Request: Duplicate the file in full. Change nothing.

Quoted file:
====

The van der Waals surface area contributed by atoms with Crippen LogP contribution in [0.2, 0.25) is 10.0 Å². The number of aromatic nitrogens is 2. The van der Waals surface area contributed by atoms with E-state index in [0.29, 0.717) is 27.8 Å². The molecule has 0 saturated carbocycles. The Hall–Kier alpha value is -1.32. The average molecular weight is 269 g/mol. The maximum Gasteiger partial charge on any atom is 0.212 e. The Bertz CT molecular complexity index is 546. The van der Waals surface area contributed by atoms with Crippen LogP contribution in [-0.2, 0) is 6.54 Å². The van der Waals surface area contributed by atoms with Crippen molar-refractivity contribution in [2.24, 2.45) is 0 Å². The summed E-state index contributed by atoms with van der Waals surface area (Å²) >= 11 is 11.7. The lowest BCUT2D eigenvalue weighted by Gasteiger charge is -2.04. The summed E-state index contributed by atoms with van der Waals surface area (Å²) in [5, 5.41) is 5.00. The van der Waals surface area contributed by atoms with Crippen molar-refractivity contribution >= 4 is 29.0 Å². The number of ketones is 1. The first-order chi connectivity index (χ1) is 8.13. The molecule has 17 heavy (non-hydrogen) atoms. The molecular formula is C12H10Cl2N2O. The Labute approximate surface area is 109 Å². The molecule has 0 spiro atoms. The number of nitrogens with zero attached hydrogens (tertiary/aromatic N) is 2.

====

The van der Waals surface area contributed by atoms with Crippen LogP contribution in [0.2, 0.25) is 10.0 Å². The number of aromatic nitrogens is 2. The van der Waals surface area contributed by atoms with E-state index in [0.29, 0.717) is 27.8 Å². The molecule has 0 saturated carbocycles. The Hall–Kier alpha value is -1.32. The average molecular weight is 269 g/mol. The maximum Gasteiger partial charge on any atom is 0.212 e. The Bertz CT molecular complexity index is 546. The van der Waals surface area contributed by atoms with Crippen LogP contribution in [-0.2, 0) is 6.54 Å². The van der Waals surface area contributed by atoms with Crippen molar-refractivity contribution in [2.24, 2.45) is 0 Å². The summed E-state index contributed by atoms with van der Waals surface area (Å²) >= 11 is 11.7. The lowest BCUT2D eigenvalue weighted by Gasteiger charge is -2.04. The summed E-state index contributed by atoms with van der Waals surface area (Å²) in [5, 5.41) is 5.00. The van der Waals surface area contributed by atoms with Crippen molar-refractivity contribution >= 4 is 29.0 Å². The number of ketones is 1. The first-order chi connectivity index (χ1) is 8.13. The molecule has 17 heavy (non-hydrogen) atoms. The molecular formula is C12H10Cl2N2O. The Labute approximate surface area is 109 Å². The molecule has 0 spiro atoms. The number of nitrogens with zero attached hydrogens (tertiary/aromatic N) is 2.